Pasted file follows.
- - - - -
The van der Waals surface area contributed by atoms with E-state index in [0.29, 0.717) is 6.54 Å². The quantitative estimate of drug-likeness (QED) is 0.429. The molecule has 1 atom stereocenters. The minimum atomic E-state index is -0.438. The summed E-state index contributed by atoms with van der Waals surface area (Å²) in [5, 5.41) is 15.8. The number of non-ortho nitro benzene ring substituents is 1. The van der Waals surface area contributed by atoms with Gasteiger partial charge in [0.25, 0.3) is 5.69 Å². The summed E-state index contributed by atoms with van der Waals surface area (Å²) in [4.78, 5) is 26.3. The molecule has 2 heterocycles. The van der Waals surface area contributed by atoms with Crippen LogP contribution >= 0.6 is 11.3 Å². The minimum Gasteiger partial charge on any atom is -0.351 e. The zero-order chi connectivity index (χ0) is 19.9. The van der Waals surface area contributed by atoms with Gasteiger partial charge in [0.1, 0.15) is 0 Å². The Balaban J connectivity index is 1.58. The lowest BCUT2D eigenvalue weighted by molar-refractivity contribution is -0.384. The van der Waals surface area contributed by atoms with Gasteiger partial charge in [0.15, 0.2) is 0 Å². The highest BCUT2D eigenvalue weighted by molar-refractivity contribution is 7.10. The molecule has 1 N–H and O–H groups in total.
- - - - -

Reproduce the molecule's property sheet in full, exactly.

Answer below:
The van der Waals surface area contributed by atoms with E-state index in [0.29, 0.717) is 6.54 Å². The quantitative estimate of drug-likeness (QED) is 0.429. The molecule has 1 atom stereocenters. The minimum atomic E-state index is -0.438. The summed E-state index contributed by atoms with van der Waals surface area (Å²) in [5, 5.41) is 15.8. The number of non-ortho nitro benzene ring substituents is 1. The van der Waals surface area contributed by atoms with Gasteiger partial charge in [0.25, 0.3) is 5.69 Å². The summed E-state index contributed by atoms with van der Waals surface area (Å²) in [4.78, 5) is 26.3. The molecule has 2 heterocycles. The van der Waals surface area contributed by atoms with Crippen LogP contribution >= 0.6 is 11.3 Å². The minimum Gasteiger partial charge on any atom is -0.351 e. The zero-order chi connectivity index (χ0) is 19.9. The van der Waals surface area contributed by atoms with Gasteiger partial charge in [0.1, 0.15) is 0 Å². The Balaban J connectivity index is 1.58. The lowest BCUT2D eigenvalue weighted by molar-refractivity contribution is -0.384. The van der Waals surface area contributed by atoms with Gasteiger partial charge in [0.15, 0.2) is 0 Å². The highest BCUT2D eigenvalue weighted by molar-refractivity contribution is 7.10. The molecule has 1 N–H and O–H groups in total.